Mr. Deacon reappears throughout A Buyer’s Market. The factual threads from which Powell wove Mr. Deacon are diverse. For example, as a teen Powell became friendly with Christopher Sclater Millard, the gay owner of a bookshop, a model for Mr. Deacon’s antique store. Nick’s parents had a long friendship with Mr. Deacon, but in reality, when Powell’s father learned the Millard had been in prison for his homosexuality, the elder Powell made his son stop seeing Millard. (TKBR p. 38-42). We will be paying more attention to Mr. Deacon as a commentary on art than on his politics or life style.
The opening scene in an auction room is apt, because one illustration of Time’s caprice is the fluctuating popularity of artists, particularly reflected in the price of their work. Mr. Deacon’s four canvases sell at the auction for a few pounds, no more than the value of the frames.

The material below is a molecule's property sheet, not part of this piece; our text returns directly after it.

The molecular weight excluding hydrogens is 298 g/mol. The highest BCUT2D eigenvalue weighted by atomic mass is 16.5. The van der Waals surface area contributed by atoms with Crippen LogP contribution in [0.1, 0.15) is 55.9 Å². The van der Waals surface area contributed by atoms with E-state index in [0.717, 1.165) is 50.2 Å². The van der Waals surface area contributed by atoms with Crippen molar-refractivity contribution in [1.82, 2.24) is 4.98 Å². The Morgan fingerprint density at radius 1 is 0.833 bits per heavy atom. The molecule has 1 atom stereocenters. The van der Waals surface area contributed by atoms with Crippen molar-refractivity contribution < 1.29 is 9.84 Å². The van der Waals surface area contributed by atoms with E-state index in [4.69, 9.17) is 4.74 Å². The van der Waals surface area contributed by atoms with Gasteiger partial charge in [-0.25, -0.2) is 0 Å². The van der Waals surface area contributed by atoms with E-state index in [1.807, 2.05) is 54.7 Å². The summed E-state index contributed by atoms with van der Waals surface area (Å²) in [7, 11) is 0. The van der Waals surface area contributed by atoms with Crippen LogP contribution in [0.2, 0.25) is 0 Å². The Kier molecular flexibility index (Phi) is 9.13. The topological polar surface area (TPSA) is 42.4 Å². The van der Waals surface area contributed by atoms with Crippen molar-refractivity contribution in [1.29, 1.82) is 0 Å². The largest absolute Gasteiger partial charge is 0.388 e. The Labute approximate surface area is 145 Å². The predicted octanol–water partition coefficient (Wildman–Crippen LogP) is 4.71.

In 2010 Alma-Tadema’s Moses sold at auction for $35 million and in 2011 his Anthony and Cleopatra was gavelled at Sotheby’s for $26 million. Alma-Tadema showed Cleopatra at the Grosvenor Gallery in 1882-3. It was bought by Sir Joseph Robinson, whose collection was shown at the Royal Academy in 1958. It changed hands at a Southeby’s auction in 1962 for £2000 and at Christie’s in 1993 for £879,500. In Alma-Tadema’s day, his works were most valuable if the sale included the right to reproduce them as prints. In 1874 the price for a painting with these rights might have been as high as £10,000. More usual prices rose from £2,000 and £3,000 in the 1880s to about twice that by the early 1900s. However, prices for Victorian paintings collapsed in the early 1920s, and an Alma-Tadema could be had for a few hundred pounds. Prices were still that low when Powell published BM in 1952. Mr. Deacon was no Alma-Tadema, so his values were orders of magnitude less. We will have to wait until the final volume of Dance, set about 1971, to see if his prices recover.